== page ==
Film, discussion seek to raise awareness

Gender issues, women’s health concerns highlighted.

Aroosa Shaukat September 13, 2011


“The only way to start working towards women development in our society is to first ensure that they are treated as equal individuals,” artist Sheema Kirmani said on Tuesday.

She was addressing an audience at a dialogue event called Spotlight on Women’s Health: Innovative Ways of Increasing Awareness through the Media organised by the Pakistan National Forum on Women’s Health (PNFWH) and Gawaahi, a non-government organisation that documents cases of abuse and survival.

The discussion on Tuesday focused on a medical condition called obstetric fistula. An obstetric fistula causes uncontrolled discharge of urine or feces through vagina.

Its causes include early marriage, malnutrition, old-age pregnancy, violence and labour in inadequate care.

Kirmani, who showcased a short film about a woman suffering from obstetric fistula, said that many doctors had told her that cultural and theatrical activities had an immense impact on awareness of medical issues in a society. Her film also touched on issues of gender bias, child marriage, lack of awareness regarding parenthood planning and social issues pertaining to the disease.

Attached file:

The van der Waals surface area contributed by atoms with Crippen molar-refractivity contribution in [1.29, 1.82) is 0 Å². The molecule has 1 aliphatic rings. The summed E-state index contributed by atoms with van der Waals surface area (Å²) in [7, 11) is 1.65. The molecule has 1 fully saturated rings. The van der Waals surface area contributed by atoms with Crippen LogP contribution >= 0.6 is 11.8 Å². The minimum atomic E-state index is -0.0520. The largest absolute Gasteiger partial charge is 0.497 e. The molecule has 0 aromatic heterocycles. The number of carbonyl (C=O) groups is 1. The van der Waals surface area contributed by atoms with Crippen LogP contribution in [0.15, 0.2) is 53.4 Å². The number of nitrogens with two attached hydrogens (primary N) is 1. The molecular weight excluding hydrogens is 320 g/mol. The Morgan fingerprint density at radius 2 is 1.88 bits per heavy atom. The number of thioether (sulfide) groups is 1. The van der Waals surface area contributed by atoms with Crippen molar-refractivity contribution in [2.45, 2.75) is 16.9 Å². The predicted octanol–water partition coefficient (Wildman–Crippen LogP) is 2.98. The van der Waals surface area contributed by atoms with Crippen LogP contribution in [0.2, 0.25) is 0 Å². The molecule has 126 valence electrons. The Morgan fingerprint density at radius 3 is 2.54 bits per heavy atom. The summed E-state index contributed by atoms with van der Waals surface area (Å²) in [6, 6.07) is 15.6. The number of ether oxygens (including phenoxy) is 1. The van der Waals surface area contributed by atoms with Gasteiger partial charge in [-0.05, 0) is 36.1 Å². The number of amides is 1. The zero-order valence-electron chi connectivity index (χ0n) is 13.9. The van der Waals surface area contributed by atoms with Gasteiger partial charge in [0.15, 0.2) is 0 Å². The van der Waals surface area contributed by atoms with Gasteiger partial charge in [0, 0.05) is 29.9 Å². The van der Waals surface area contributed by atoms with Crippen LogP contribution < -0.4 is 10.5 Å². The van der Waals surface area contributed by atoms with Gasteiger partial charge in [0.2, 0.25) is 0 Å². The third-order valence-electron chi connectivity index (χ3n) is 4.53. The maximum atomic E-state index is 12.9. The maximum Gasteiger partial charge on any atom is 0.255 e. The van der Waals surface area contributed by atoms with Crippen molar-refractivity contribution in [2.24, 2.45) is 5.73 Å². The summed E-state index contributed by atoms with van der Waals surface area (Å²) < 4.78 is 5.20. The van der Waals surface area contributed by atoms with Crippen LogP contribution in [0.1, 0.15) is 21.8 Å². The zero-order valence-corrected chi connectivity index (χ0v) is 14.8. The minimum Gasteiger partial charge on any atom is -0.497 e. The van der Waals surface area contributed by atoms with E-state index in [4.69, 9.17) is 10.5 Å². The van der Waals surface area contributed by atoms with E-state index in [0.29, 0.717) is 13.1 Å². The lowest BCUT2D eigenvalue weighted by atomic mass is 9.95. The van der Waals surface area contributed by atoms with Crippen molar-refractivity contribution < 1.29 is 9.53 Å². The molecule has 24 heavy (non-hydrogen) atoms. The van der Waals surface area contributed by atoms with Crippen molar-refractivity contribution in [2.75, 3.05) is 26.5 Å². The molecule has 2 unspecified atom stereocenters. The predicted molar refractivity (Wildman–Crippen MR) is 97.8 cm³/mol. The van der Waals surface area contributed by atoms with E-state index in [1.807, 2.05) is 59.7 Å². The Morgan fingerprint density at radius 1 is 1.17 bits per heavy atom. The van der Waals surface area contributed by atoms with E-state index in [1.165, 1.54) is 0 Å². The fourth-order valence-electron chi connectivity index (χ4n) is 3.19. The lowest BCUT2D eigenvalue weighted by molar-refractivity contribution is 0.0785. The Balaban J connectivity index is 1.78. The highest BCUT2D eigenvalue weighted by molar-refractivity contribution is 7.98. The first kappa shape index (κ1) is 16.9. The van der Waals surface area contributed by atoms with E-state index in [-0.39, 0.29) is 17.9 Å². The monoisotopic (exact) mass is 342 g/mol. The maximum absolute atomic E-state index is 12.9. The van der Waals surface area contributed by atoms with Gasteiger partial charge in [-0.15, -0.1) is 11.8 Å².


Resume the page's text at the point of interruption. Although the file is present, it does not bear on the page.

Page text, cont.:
Naveen Naqvi, the Gawaahi executive director, screened two short films on street harassment. The short films depicted the victim’s frustration at being objectified.

Anjum Rashid from Geo TV proposed that a more commercial product should be developed for mass media.

Dr Sher Shah Syed, an obstetrician gynecologist, said that according to a World Health Organisation estimate, two to three million women in developing countries suffered from obstetric fistula. He said there were approximately a million new cases every year.

Dr Izhar from the Pakistan Medical Association said there was a need to understand the social stigma resulting from foul odour, feeling of un-cleanliness and social rejection.

He said women suffering from this condition were abandoned by their spouses. He also highlighted the mental trauma attached to the disease saying that it could cause long term effects on the mind and lives of the affected.

Published in The Express Tribune, September 14th, 2011.


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